We can compare the gullibility of farmers about the true value of the oil reserves under their land with the attitude of most of us toward digital wealth. Today we freely grant Facebook control over our personal information and pay money for 23andMe to own and analyze our genetic information because we have only a partial understanding of this as a variety of wealth. Our expectations are in the process of being reshaped by the digital package. We give Facebook our information much in the way foragers offer a farmer exclusive title over a plot of land because it takes up such a tiny part of the territory they hunt and gather in, and the way a Texan farmer in 1920 gives cheap access to oil reserves on his land because the land isn't worth much to farm on. In each of these cases there's a failure to fully understand the value of what is given away.
Jaron Lanier has written illuminatingly about the unequal nature of the bargains that the digitally naïve tend to enter into with Google and Facebook. Lanier says "The information economy that we are currently building doesn't really embrace capitalism, but rather a new form of feudalism." A feudal lord would grant peasants the right to cultivate plots of land. In exchange, the feudal lord would appropriate much of the peasants' harvest. Now, in exchange for a right to work Google's and Facebook's digital fields, Google and Facebook claim the right to appropriate almost all the wealth we create. The arrangements of feudal Europe seem very unfair to us now. But they are likely to have seemed less so to the peasants. We can speculate about future generations who will find our tendency to view permission to use the Google search technology as adequately compensating us for all the data Google takes from us as we view medieval peasants who accept that permission to farm the lord's land justifies his entitlement to much of what they produce.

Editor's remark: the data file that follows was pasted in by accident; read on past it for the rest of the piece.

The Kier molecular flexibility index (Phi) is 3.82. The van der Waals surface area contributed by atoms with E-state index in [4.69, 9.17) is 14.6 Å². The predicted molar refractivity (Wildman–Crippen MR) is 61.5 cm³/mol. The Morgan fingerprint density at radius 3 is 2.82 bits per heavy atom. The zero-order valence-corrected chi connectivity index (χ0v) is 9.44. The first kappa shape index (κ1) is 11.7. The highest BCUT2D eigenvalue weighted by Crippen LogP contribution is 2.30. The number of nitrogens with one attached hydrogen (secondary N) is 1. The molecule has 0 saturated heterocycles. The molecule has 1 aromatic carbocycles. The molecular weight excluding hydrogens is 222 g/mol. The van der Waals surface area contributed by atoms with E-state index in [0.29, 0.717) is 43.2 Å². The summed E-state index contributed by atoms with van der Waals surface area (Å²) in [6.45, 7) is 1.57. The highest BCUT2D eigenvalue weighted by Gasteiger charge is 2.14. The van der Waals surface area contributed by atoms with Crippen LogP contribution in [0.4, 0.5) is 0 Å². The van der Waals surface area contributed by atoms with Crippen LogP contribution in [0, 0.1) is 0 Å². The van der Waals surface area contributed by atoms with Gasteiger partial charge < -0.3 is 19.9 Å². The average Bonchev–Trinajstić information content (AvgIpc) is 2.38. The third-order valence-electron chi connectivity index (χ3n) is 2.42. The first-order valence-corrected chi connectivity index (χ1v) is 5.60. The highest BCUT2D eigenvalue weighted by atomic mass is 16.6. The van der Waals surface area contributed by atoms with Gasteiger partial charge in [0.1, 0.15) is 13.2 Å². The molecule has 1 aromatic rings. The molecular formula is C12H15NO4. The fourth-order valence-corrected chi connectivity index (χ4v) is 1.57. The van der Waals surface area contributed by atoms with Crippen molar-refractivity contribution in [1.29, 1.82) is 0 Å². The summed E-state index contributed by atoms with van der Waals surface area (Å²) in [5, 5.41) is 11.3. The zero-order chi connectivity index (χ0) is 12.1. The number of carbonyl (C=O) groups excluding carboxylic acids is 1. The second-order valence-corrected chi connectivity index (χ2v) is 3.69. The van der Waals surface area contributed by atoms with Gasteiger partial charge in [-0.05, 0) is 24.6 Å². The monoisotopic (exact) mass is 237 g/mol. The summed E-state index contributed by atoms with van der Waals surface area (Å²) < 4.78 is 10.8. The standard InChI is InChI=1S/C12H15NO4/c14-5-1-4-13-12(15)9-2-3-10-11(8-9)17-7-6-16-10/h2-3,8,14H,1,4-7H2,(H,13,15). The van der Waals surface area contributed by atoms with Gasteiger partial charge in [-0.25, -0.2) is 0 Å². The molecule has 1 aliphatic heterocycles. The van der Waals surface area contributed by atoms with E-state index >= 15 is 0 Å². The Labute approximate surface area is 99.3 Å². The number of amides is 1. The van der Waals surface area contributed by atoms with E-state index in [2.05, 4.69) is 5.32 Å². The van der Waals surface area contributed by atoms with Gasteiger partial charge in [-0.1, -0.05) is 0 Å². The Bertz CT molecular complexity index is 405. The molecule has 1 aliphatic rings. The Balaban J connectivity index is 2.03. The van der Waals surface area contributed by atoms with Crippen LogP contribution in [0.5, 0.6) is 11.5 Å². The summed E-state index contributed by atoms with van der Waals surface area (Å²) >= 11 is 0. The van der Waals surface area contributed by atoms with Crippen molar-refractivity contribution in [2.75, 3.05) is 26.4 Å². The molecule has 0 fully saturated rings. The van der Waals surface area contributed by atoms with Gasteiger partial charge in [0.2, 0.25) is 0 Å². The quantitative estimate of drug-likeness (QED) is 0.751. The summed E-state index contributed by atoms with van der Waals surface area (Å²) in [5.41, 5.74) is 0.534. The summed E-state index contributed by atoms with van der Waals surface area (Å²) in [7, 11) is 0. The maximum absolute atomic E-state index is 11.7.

Mark Zuckerberg asserts "I'm trying to make the world a more open place." He's very keen to create a new social norm of information sharing. It's nice to have a captain of industry making statements that seem indistinguishable from those of spiritual counsellors. It sounds like the lead-in to a group hug. But an understanding of the digital package serves to narrow the gap between Zuckerberg's bon mots and more conventional ambitions of business people to acquire vast wealth. Facebook's impressive valuation is built on their claim to own all the information that we share. Facebook understands that more sharing means more data, much in the way that a bar owner understands that ample supplies of free salty nuts means more beer sales. To say that Facebook's purpose is to make the world a more open place is a bit like saying that the purpose of a baited hook is to feed fish.
In 2015 23andMe issued a press release heralding its one millionth customer. "Last week, we genotyped our one millionth customer. You are part of the one million people driving change. One million is more than a number. It's a turning point. We are taking control of our data. We are taking ownership of information about ourselves. We believe knowing more about who we are can benefit society, not just the individual." There's a useful ambiguity here in the meanings of "we" and "our."